Go folk yourself

It's time to embrace British musical heritage

There are a collection of images that seem to be indelibly linked to the phrase "traditional British folk music”": drizzly village greens populated by small groups of old men morris dancing while their families cower under umbrellas and look a bit embarrassed, blokes with unfortunate facial hair irritating the patrons of pubs with badly-tuned guitars, strange willowy women with over-the-top “ethereal” voices.

There is more than a grain of truth in this perception, but it also lacks an awareness of how much fun the British folk scene can be. I don’'t mean Mumford & Sons or Noah and the Whale - as entertaining as they are they shouldn'’t overshadow the thriving world of traditional British folk music. I have less musical ability than most (clapping in time at gigs is a tremendous challenge) but it doesn'’t make the blindest bit of difference. If you have a sense of fun and the ability to sink a few pints of ale, you can’'t go far wrong.
We sit on a vast vault of cultural history in this country and it seems a massive shame not to make the most of it – the timeworn tales of mischief and tragedy are still pleasingly entertaining to this day. Bellowhead, my favourite band, is a good example of how resiliently enjoyable our musical roots can be.
In an average gig they'’ll perform old songs about being robbed by sneaky prostitutes, losing your entire family to whiskey and the heartbreaking experience of seeing your girlfriend transported to Australia (life events I'’m sure we’'ve all confronted). The songs are a living embodiment of our history and there’'s something very evocative about listening to the experiences of our ancestors. It’'s historically interesting, but more importantly it’s incredibly fun. Whether it’'s in the Albert Hall or a crowded pub, there is a rich layer of culture just waiting to be experienced.
I acknowledge that it is futile for me to ramble on about my favourite genre to people who have different tastes - a variety of interests is obviously a very good thing and I don’'t want to force mine on anyone. The people I have a problem with are the ones who like to proclaim loudly and often that “Britain isn'’t British anymore!” Depending on who you speak to, the root of the problem can either be Muslims, the European Union or the left (sometimes all three, if they’'re feeling particularly annoyed). There is one consistent feature with this group, though - a complete lack of participation.
They will moan about a perceived loss of Britishness, but they are the last people you will find actually getting involved. There'’s no hope for a wider cultural acceptance of our musical roots if these people can’t be convinced to enjoy some British culture, rather than just moaning about the lack of it. I admit that the prospect of having my local folk night invaded by a cohort of tedious bores isn'’t an exciting one, but I’'m willing to put up with it for a bit. A diet of good ale and decent company should soon sort them out. Give them a few hours and I’'m sure they’'d be singing along with the same enthusiasm as everybody else.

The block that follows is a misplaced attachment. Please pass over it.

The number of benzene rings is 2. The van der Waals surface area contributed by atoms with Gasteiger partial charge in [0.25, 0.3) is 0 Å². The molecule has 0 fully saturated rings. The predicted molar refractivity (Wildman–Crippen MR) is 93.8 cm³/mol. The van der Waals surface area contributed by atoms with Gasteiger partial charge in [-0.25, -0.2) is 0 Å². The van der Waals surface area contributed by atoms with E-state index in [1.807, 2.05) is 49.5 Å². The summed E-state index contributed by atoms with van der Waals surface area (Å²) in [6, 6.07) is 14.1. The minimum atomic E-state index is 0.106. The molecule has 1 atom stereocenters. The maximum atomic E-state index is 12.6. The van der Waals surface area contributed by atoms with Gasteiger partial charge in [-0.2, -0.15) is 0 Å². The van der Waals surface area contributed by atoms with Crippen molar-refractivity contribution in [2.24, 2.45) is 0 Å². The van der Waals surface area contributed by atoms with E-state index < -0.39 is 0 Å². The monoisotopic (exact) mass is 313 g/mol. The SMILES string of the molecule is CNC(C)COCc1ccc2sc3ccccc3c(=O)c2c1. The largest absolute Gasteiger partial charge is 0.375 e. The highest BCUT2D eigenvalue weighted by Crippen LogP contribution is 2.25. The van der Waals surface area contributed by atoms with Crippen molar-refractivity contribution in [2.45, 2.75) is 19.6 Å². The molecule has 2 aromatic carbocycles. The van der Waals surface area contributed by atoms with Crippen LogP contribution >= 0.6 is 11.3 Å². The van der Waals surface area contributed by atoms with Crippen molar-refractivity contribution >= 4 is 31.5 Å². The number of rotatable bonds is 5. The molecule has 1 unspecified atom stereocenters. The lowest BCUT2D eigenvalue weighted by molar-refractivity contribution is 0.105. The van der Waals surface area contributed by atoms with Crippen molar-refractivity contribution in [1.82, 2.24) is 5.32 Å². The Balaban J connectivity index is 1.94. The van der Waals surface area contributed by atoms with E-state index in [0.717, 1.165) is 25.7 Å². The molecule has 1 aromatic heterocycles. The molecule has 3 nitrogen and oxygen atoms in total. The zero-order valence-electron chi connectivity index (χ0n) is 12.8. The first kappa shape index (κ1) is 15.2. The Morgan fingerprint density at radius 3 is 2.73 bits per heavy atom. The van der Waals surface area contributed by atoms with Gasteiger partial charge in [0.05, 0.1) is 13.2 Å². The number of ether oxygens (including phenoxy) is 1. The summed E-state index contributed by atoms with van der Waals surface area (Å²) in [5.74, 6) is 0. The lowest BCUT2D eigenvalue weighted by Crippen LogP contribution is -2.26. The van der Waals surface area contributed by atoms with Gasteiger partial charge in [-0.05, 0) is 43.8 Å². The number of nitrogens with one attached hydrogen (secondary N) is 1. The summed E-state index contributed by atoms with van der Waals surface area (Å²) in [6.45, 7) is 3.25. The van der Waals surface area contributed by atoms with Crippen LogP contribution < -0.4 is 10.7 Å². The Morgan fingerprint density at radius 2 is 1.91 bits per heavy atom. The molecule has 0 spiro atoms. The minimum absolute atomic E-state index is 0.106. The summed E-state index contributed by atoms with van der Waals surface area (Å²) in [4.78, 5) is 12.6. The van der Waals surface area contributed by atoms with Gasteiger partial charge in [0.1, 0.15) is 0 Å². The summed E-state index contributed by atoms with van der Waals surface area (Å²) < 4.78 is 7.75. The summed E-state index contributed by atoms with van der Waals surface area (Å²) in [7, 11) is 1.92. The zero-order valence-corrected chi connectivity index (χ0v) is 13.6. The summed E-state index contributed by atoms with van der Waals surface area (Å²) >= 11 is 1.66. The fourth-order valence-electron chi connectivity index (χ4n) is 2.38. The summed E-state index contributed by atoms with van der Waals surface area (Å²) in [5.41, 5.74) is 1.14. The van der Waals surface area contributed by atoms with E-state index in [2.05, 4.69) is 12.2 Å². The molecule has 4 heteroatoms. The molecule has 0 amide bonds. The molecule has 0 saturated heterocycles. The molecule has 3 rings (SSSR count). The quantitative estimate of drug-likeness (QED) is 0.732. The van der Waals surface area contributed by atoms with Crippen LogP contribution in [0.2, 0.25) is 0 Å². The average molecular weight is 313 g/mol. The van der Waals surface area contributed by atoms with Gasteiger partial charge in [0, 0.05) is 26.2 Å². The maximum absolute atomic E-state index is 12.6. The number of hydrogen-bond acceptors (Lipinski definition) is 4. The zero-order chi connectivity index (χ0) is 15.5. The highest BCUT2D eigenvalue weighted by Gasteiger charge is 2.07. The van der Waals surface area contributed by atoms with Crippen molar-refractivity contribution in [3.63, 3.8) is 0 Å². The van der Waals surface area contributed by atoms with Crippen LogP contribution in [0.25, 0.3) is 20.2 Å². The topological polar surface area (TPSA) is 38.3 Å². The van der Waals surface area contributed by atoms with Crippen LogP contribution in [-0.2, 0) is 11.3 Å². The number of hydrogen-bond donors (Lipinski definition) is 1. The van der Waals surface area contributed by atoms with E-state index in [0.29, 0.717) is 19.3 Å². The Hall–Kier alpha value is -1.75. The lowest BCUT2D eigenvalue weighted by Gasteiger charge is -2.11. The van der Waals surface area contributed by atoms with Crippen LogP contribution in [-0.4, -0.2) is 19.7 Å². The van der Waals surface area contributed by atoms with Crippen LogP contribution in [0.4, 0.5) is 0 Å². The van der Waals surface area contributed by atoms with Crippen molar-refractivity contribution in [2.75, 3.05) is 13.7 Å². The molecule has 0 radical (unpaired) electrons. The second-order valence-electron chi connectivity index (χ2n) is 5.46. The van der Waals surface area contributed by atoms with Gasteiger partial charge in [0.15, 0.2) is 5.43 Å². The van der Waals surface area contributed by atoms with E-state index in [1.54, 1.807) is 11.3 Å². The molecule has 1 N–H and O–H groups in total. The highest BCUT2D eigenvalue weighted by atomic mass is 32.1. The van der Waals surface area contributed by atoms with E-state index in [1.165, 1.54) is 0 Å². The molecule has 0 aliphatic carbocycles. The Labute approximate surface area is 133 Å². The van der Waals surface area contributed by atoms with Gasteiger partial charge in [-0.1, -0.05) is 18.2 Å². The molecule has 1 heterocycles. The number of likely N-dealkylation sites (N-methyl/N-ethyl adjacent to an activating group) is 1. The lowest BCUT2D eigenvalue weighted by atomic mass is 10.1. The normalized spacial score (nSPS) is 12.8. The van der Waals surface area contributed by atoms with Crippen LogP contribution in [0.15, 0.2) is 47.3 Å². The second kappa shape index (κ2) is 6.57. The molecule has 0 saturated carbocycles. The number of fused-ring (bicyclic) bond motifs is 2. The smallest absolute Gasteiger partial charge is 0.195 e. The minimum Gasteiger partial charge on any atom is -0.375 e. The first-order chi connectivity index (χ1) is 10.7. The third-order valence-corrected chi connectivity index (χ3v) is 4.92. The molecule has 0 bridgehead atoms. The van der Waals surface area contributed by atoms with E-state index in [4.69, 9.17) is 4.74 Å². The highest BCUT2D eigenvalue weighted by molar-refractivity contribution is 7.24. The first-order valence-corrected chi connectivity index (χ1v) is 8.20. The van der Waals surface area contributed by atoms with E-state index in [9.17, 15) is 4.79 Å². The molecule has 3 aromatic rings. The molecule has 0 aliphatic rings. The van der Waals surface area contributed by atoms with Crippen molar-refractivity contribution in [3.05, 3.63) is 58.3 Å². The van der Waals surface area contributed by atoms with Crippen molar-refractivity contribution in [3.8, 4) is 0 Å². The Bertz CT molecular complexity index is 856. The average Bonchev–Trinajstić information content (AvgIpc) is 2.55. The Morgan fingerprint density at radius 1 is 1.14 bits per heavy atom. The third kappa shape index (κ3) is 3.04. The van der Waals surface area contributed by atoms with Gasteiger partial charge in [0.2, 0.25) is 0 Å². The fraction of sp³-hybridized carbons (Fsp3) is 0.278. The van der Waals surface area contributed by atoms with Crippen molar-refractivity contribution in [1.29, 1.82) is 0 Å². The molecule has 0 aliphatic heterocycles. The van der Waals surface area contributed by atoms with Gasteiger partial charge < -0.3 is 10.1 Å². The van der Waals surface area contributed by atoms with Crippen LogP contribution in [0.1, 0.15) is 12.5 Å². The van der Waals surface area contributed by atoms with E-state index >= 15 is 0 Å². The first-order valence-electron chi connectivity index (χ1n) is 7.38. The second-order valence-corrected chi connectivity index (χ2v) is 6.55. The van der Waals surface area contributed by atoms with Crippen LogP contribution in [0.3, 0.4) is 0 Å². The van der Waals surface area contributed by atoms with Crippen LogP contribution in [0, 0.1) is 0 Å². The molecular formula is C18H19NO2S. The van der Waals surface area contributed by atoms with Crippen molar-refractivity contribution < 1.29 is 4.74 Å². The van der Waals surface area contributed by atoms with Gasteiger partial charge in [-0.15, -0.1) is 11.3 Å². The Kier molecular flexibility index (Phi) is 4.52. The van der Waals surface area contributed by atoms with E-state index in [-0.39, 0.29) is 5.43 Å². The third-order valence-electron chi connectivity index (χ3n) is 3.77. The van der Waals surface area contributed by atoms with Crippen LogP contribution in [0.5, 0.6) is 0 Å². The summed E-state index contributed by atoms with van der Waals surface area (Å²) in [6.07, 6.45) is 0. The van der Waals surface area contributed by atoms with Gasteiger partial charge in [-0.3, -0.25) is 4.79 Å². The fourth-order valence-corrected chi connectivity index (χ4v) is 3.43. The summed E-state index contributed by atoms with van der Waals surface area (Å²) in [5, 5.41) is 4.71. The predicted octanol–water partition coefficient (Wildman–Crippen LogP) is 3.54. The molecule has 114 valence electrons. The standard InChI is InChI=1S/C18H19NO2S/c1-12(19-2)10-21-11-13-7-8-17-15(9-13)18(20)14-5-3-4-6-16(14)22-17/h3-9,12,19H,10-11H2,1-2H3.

I am aware that this call for greater links to our cultural past is something that the BNP would probably endorse, a fact that I find aggravating. Those on the far right are the antithesis of everything the British folk scene represents. Their dreary half-baked mewing for cultural homogeneity has no place in the hearts of folk fans. When the BNP tried to use the Show of Hands song “Roots”, there was an impressive backlash within the community, resulting in the creation of the “Folk Against Fascism” movement. You might think that traditional folk would shun the new and innovative, but it'’s really not the case. Just look at the wonderful Imagined Village project - their sound is composed of sitars and dhol drums as well as fiddles. This is where folk's true value lies, in its unique blend of tradition and innovation. Folk provides us with a strong link to our cultural history and more importantly, a source of merriment and joy. 


There's more to British folk than Mumford and Sons (Getty Images)
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On the trail of Keith Jarrett's melodies